NPR

The Unbelievable Crocodile Problem In Mozambique

How did the country become a hotbed of croc attacks? The answers, found in the new book "Go Tell The Crocodiles," help explain why the country is mired in dysfunction and poverty.
Portrait of a Nile crocodile. Source: Matthijs Kuijpers/Getty Images

The hamlet of Bawa was in uproar. A pretty, 20-year-old villager named Amelia had vanished shortly after heading to wash her dishes in the shallow river that runs through this remote western corner of Mozambique. Crocodiles often lurk just below the surface, and over the last decade this community of about a thousand people had lost almost 50 of their number to attacks. So it seemed clear that Amelia was the latest victim.

But it wasn't long before blame was shifted elsewhere: Practically the entire village became convinced that Amelia's aunt, an older widow named Liveness Mandar, had turned a magic charm into a live crocodile and ordered it to kill Amelia. And then ... Mandar herself confessed to the crime.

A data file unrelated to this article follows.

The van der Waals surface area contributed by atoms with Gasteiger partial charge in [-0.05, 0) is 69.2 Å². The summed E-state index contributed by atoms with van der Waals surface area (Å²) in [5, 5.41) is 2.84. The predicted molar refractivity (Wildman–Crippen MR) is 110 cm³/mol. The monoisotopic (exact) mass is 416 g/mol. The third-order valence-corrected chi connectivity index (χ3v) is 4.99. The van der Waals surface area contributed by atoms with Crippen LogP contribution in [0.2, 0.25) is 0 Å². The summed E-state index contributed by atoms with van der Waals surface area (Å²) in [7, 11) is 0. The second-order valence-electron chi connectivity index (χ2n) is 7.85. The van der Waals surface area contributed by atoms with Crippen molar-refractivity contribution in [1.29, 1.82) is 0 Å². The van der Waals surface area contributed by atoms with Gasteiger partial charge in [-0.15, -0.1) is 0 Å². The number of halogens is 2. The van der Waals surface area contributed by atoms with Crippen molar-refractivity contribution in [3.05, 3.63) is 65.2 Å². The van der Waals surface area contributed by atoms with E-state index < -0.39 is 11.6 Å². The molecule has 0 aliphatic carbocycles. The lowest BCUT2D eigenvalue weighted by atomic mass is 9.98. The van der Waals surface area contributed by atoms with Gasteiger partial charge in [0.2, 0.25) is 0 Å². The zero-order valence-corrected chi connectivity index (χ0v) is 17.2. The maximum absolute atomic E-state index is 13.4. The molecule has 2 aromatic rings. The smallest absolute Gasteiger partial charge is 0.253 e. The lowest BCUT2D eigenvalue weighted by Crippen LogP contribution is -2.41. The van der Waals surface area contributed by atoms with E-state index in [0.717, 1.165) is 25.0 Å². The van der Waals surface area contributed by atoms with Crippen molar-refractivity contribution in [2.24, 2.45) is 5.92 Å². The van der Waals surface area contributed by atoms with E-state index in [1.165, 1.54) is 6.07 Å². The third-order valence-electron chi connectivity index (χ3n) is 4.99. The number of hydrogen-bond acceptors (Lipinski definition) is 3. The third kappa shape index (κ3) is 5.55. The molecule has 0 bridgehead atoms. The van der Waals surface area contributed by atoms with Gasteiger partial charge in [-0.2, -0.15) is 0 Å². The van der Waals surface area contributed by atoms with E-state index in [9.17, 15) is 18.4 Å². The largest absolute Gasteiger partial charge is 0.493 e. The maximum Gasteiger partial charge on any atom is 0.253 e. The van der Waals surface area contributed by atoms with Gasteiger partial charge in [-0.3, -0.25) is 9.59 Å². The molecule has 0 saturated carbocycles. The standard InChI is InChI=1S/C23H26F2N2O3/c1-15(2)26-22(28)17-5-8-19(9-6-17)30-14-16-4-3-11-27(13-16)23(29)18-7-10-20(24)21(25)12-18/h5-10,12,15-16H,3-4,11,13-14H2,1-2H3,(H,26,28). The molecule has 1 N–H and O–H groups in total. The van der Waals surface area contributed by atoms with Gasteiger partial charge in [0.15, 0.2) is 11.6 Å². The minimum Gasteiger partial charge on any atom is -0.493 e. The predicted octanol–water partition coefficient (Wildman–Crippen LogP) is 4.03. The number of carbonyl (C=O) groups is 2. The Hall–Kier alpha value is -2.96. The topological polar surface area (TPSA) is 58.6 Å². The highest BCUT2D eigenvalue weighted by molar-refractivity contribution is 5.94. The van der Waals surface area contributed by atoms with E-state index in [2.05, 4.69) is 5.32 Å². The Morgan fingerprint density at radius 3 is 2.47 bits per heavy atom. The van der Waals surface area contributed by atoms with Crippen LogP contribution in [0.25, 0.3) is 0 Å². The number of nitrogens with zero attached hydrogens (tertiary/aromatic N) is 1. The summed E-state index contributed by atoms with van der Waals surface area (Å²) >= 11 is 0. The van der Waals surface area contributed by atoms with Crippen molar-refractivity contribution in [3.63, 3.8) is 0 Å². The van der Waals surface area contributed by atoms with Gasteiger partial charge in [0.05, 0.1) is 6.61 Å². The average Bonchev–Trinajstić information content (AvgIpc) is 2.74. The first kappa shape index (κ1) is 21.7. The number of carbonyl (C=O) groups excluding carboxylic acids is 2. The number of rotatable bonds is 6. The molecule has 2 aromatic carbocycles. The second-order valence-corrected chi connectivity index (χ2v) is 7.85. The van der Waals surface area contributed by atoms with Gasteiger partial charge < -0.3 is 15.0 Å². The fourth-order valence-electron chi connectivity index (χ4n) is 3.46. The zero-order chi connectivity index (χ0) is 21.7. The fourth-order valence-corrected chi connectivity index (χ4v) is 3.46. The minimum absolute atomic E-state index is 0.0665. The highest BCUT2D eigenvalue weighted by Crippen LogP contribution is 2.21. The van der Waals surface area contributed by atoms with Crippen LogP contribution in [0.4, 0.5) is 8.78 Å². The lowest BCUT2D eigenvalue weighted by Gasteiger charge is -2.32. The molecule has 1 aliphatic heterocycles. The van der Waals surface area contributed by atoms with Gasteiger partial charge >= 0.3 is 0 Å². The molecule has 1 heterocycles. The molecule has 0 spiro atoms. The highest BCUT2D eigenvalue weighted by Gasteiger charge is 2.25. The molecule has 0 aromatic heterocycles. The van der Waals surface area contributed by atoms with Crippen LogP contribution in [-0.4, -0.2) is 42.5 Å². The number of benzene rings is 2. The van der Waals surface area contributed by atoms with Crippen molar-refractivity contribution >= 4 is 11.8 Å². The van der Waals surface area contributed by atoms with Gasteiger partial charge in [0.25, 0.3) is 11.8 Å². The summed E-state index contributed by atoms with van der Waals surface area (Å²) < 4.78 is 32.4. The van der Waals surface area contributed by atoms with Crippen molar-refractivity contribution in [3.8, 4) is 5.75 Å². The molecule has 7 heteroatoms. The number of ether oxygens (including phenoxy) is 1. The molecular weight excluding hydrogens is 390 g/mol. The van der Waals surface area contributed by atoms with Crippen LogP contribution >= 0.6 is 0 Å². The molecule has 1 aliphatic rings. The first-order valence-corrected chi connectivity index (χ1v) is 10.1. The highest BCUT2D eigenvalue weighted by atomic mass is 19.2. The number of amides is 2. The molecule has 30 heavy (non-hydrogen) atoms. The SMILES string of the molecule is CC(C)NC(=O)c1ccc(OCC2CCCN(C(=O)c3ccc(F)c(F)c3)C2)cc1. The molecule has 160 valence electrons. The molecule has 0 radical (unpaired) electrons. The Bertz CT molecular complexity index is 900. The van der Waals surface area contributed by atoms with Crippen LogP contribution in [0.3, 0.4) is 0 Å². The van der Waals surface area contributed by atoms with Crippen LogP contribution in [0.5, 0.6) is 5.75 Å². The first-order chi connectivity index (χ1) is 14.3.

The story of why Mandar chose to make by Rowan Moore Gerety.

You're reading a preview, sign up to read more.

Related Interests

More from NPR

NPR4 min read
Hard-Line Brexiteer Boris Johnson To Become Britain's New Prime Minister
Johnson will inherit a slate of problems from Theresa May, including a small majority in Parliament, government resignations and escalations with Iran. And then there's Brexit.
NPR2 min read
Ukrainian President's Party Wins Snap Elections In Bid To Consolidate Power
President Volodymyr Zelensky, who gained fame by playing a fictional president on television, hopes a new parliament will give him the clout to follow through on his promise to tackle corruption.
NPR3 min readSociety
'A Small Part Of A Serious Problem': Criminals Hired As Police Officers In Alaska
A joint investigation by the Anchorage Daily News and ProPublica found that in one town, every officer had been convicted of domestic violence within the last 10 years.